Pair it with a glass of red wine from the Sobrino de Botín cellar and you’re in for a real treat.

You’ll find this iconic eaterie tucked away on Calle de Cuchilleros, just around the corner from the Plaza Mayor.

63 – See Spanish folklore come to life at the Puy du Fou España amusement park

Puy du Fou España
credit to Puy du Fou España

A recent addition to the Spanish tourist scene, located over in Toledo, Puy du Fou España

is far from your typical theme park. Feeling like you’ve stepped back in time, visitors meander through 4 themed historic villages with a play at the center of each — from royals seeking a truce with birds of prey to Columbus’ crew on the Santa Maria, there’s plenty to experience here.

Then, at sunset, it all climaxes at The Toledo Dream which takes the audience through over 1,500 years of Spanish history with incredible special effects.

And with no fewer than 29 different eateries – from traditional Spanish taverns to medieval restaurants, beer-slinging bars, and some of the sweetest treats money can buy at Los Helados de Florinda – you won’t go hungry, either!

Puy du Fou España is located about an hour’s drive from Madrid, making it a perfect day trip for those looking to add a little bit of adventure to their Spanish vacation.

Looking for hotels in Madrid?

Where you’re pinching pennies or looking to splash out, this buzzing Spanish capital has accommodation to suit every budget. From stylish hotels fit for royalty to Airbnbs in the city center to luxury apartments and boutique, centrally-located stays, you’re spoiled for choice when it comes to choosing from the best places to stay in Madrid.

Oozing 5-star luxury, the Mandarin Oriental Ritz is housed within a grandiose 1910 property, with its very own posh spa, caviar bar, and Michelin-starred restaurant (Deessa); while the Four Seasons Hotel Madrid, with its panoramic rooftop terrace and a refreshing pool, is perfect for those looking to take in some of the best views of the city.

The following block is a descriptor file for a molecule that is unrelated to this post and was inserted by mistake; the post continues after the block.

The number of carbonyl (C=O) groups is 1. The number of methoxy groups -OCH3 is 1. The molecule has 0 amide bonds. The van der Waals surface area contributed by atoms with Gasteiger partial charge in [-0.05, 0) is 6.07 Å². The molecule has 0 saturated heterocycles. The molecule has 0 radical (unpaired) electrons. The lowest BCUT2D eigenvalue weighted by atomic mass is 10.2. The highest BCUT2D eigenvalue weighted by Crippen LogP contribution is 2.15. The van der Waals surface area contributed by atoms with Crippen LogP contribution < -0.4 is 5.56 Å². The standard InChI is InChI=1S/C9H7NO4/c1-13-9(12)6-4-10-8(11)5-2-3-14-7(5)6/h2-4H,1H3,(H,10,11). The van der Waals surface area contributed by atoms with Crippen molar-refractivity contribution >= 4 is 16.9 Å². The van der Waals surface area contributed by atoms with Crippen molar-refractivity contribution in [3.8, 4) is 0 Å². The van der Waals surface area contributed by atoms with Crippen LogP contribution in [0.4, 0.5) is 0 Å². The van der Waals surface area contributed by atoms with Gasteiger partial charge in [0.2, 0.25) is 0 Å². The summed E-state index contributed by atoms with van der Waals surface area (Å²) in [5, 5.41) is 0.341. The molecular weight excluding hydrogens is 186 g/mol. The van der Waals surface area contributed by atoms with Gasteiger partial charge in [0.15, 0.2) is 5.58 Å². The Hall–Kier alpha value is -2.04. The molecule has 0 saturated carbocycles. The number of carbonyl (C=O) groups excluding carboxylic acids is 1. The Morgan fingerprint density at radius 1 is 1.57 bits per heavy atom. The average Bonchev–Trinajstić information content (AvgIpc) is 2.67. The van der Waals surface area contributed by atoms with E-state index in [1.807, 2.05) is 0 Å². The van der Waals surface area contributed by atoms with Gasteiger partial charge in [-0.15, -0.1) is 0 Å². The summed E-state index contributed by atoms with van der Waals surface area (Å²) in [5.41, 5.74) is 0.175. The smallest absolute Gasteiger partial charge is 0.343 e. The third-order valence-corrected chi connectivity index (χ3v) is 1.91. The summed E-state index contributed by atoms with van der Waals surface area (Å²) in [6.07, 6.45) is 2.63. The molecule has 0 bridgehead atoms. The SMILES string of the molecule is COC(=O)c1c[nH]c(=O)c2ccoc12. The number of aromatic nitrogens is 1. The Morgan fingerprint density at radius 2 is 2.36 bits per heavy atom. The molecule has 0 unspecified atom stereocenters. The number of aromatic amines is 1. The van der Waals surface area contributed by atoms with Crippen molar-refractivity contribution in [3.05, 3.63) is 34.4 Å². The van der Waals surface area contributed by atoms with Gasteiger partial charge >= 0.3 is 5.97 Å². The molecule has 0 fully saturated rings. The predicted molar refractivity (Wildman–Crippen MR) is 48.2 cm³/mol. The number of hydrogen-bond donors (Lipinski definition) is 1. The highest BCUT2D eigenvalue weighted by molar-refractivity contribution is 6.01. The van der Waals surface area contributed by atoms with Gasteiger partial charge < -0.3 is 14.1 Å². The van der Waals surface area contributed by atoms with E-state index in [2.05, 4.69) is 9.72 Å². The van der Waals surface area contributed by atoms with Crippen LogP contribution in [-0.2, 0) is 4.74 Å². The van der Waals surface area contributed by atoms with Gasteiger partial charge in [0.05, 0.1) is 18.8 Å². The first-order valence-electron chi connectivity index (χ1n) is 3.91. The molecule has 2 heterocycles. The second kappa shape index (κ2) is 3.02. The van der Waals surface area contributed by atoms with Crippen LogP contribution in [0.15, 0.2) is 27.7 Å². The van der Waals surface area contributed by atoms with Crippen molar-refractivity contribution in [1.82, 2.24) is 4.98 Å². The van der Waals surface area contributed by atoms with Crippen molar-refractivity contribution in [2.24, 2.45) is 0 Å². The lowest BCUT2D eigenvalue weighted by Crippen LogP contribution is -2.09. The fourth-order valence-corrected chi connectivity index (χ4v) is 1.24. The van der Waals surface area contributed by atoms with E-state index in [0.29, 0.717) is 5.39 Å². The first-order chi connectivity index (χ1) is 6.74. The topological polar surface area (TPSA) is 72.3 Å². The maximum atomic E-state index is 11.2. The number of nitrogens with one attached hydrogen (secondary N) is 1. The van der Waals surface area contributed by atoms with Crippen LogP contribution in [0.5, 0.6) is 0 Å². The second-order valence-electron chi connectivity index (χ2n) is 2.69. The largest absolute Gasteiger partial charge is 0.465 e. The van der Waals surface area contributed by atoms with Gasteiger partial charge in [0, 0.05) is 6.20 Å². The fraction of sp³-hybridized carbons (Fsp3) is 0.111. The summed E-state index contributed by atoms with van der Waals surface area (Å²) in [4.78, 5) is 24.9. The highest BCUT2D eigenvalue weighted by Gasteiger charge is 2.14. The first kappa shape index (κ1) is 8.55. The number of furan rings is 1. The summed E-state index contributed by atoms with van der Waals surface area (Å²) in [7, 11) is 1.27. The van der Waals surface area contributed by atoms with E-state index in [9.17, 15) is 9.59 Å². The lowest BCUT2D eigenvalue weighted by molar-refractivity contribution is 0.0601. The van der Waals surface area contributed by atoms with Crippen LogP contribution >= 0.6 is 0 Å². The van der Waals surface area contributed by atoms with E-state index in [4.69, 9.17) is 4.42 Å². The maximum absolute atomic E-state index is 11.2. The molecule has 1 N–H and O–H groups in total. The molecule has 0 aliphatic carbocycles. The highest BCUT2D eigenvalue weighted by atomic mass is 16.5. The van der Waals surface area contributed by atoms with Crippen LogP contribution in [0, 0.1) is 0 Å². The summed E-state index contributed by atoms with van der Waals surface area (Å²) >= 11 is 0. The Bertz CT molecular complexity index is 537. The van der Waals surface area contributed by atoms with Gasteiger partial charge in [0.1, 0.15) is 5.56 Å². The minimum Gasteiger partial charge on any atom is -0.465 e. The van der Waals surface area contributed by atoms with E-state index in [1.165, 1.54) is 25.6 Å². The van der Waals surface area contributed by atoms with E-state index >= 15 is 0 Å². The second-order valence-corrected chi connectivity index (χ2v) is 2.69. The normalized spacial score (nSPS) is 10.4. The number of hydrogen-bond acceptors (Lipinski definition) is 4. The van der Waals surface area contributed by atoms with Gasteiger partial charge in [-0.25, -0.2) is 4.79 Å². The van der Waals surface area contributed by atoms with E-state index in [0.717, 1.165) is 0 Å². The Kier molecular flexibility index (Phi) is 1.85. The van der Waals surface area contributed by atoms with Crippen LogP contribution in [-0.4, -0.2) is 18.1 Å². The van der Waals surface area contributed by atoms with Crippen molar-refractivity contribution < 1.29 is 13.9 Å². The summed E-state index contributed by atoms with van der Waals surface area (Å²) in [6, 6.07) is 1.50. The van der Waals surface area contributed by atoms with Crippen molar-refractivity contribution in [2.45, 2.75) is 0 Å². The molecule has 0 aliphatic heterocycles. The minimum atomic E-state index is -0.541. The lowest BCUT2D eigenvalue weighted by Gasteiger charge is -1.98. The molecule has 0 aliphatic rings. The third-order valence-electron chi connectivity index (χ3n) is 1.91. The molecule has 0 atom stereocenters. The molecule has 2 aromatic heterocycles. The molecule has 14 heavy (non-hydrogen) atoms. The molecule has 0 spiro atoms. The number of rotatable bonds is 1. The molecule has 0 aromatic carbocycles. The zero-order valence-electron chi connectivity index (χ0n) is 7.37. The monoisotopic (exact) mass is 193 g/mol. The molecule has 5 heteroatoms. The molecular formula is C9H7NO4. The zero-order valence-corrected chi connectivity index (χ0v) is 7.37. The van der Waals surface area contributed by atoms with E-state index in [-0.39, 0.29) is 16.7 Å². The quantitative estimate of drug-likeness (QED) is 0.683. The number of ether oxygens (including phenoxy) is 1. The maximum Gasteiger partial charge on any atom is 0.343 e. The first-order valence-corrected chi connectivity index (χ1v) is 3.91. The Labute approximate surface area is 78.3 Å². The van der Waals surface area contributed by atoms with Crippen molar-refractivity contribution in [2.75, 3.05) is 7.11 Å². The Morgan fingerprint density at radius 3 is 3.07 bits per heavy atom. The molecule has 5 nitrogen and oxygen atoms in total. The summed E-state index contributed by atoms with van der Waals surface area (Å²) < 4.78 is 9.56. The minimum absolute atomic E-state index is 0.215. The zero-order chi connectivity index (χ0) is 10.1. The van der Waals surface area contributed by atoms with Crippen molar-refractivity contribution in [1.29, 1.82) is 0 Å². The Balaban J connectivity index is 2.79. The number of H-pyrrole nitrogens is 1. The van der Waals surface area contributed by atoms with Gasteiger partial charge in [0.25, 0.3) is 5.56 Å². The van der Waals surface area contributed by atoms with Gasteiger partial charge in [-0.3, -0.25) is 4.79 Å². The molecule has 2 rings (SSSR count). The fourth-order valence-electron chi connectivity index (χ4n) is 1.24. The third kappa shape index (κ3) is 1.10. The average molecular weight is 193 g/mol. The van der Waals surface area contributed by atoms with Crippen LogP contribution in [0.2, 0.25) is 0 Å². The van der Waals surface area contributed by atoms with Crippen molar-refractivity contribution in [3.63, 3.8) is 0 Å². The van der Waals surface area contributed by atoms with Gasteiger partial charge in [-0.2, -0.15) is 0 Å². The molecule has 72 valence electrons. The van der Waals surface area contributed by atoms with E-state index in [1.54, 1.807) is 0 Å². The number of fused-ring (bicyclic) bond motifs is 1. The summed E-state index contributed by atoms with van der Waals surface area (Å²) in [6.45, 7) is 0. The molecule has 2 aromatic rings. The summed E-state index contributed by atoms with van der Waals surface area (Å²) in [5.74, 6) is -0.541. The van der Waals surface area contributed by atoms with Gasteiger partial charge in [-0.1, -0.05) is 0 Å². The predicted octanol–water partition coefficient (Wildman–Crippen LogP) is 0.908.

For something a little more budget-friendly, there are plenty of Madrid hostels that won’t break the bank. For instance, Hostel One Paralelo has clean and comfortable dorms, great for socializing with fellow travelers; while Cats Hostel Madrid Sol, located in the Central Madrid neighborhood, has private rooms for pennies on the dollar (read: euro).

The trendy Room Mate Oscar is a great mid-range option, with bright and colorful rooms, located right in the heart of Gran Via, while the affordable and cheerful Hostal Zamora is just a few minutes walk from the city’s main square. Urban G.L. is known for its stunning art deco touches, a wonderful alternative to the typical stays, and last but not least, the Relais & Châteaux Orfila is set within a 19th-century building that’s as beautiful as it is luxurious.